Policy Principles

ACRS Policies

This set of policy principles underpins the position taken by the ACRS on policy in road safety. They draw inspiration from good practice in the safest countries and the safest industries, are designed to provide an overview of our fundamental values and are the foundation of our advocacy work.

We should prevent all fatal and serious injury on our roads

It is never acceptable that people are killed or seriously injured in the road traffic system. The causes of road trauma are predictable and it is possible to eliminate fatal and serious injury on the road. Road traffic crashes may still occur, but no crash should be so severe that it results in fatal or serious injuries. Road trauma can be prevented through rational analysis of the causes and consequences (systemic risk) of crashes and evidence-based countermeasures.

The road traffic system must be made safe for all road users

The risk of road trauma is not equal across the community. Non-motorised users like pedestrians and cyclists, users with disabilities and lower socio-economic power, and First Nations users, bear a disproportionate share of the injury burden due to road crashes. Equal protection should be afforded to all. People of all ages, backgrounds and abilities should be able to access the road network without being exposed to hazards that carry the risk of fatal or serious injury, irrespective of whether they walk, roll on a wheelchair, cycle, use public transport or use private motor vehicles.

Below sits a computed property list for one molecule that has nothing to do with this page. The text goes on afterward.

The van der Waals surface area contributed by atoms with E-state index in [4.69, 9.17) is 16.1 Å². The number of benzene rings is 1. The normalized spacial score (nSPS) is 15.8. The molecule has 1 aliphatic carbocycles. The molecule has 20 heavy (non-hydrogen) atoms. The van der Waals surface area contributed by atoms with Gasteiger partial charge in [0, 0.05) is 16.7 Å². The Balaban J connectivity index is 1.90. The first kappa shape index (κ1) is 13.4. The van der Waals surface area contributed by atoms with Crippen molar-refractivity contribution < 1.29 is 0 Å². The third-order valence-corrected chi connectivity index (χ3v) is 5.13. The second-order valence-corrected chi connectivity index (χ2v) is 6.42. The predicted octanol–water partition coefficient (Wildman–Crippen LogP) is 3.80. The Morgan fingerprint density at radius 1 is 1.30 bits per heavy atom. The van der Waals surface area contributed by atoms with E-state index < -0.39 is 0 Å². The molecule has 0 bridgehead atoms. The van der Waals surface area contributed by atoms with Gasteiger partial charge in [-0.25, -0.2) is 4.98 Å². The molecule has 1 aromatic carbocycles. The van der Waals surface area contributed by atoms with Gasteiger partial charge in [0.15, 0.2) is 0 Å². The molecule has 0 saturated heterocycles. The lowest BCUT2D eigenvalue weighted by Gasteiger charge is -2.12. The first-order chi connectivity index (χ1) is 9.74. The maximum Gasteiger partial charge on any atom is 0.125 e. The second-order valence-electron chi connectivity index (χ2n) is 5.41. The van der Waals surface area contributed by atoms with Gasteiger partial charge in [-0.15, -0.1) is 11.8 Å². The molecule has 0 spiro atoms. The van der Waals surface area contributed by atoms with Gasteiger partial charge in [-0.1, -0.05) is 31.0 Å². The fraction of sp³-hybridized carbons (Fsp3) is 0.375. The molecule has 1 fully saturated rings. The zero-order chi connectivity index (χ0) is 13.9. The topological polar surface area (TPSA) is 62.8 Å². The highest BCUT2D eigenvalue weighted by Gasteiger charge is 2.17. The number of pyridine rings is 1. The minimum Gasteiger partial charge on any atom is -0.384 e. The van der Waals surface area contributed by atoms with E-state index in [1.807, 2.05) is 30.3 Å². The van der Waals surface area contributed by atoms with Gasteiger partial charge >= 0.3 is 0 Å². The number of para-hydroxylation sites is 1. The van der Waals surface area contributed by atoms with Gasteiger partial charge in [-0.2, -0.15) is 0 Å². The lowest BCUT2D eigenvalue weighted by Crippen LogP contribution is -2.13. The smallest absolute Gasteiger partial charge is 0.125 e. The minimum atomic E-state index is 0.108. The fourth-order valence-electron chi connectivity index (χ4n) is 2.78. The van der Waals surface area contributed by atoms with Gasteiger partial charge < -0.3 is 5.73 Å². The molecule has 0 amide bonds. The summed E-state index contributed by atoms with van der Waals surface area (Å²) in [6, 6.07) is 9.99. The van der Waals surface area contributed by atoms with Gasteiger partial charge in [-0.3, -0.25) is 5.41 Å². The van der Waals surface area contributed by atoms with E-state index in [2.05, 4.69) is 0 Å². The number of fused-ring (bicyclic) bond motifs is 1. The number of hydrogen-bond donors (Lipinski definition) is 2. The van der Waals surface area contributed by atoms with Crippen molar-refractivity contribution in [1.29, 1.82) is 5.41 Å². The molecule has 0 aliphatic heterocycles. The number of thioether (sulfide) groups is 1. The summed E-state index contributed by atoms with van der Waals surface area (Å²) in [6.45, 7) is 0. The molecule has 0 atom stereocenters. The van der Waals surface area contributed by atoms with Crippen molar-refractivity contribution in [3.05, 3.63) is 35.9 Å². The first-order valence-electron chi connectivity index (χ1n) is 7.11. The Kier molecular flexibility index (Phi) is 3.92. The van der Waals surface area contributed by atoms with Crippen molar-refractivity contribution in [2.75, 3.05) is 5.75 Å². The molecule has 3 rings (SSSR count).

System designers should aim to prevent human error and mitigate its consequences

Those who regulate, design and manage the road traffic system (governments, road authorities, vehicle manufacturers, organisations which provide or procure transport services) are responsible for the level of safety of the entire system. In undertaking all of these activities the aim should be to minimise the potential for road-user error and to protect users from fatal or serious injury when errors do occur.

Life and health are not exchangeable for other benefits in society

The unacceptability of fatal and serious injuries means that safety and health are more important outcomes of the road traffic system than efficiency or cost. Other community benefits of safer roads should also be considered such as encouraging physical activity, reducing air and noise pollution, and lower levels of stress.

Policy positions must be evidence based

All ACRS policy positions will be adaptive and demonstrably evidence based to ensure that our work is credible, reliable, informed and current, and assist in translating research into evidence-based policy and practice. We are committed to sharing knowledge and expertise through our work with a range of audiences, including the road safety community, policy makers and the general public. We help build capacity and skills in road safety among researchers, policy makers and practitioners in Australasia and globally.